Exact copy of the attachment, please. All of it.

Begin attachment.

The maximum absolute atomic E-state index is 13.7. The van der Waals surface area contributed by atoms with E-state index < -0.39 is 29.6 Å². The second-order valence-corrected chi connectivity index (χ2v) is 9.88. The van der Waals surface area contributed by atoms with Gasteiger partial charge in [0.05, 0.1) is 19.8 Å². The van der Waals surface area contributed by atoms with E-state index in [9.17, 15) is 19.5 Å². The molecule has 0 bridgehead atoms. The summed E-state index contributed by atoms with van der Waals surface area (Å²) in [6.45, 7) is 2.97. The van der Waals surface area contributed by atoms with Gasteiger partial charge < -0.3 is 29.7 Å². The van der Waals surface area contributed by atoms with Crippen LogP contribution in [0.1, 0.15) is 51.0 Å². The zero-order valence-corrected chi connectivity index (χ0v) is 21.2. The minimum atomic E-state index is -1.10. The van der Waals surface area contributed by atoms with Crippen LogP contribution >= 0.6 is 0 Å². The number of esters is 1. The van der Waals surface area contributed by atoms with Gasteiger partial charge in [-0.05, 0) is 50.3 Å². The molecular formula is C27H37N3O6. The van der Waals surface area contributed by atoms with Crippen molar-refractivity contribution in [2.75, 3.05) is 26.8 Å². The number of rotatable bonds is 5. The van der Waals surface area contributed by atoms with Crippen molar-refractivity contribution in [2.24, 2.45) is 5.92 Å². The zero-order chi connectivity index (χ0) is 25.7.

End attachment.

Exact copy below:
The maximum absolute atomic E-state index is 13.7. The van der Waals surface area contributed by atoms with E-state index < -0.39 is 29.6 Å². The second-order valence-corrected chi connectivity index (χ2v) is 9.88. The van der Waals surface area contributed by atoms with Gasteiger partial charge in [0.05, 0.1) is 19.8 Å². The van der Waals surface area contributed by atoms with E-state index in [9.17, 15) is 19.5 Å². The molecule has 0 bridgehead atoms. The summed E-state index contributed by atoms with van der Waals surface area (Å²) in [6.45, 7) is 2.97. The van der Waals surface area contributed by atoms with Gasteiger partial charge < -0.3 is 29.7 Å². The van der Waals surface area contributed by atoms with Crippen LogP contribution in [0.1, 0.15) is 51.0 Å². The zero-order valence-corrected chi connectivity index (χ0v) is 21.2. The minimum atomic E-state index is -1.10. The van der Waals surface area contributed by atoms with Crippen LogP contribution >= 0.6 is 0 Å². The number of esters is 1. The van der Waals surface area contributed by atoms with Gasteiger partial charge in [-0.05, 0) is 50.3 Å². The molecular formula is C27H37N3O6. The van der Waals surface area contributed by atoms with Crippen molar-refractivity contribution in [2.75, 3.05) is 26.8 Å². The number of rotatable bonds is 5. The van der Waals surface area contributed by atoms with Crippen molar-refractivity contribution in [2.24, 2.45) is 5.92 Å². The zero-order chi connectivity index (χ0) is 25.7.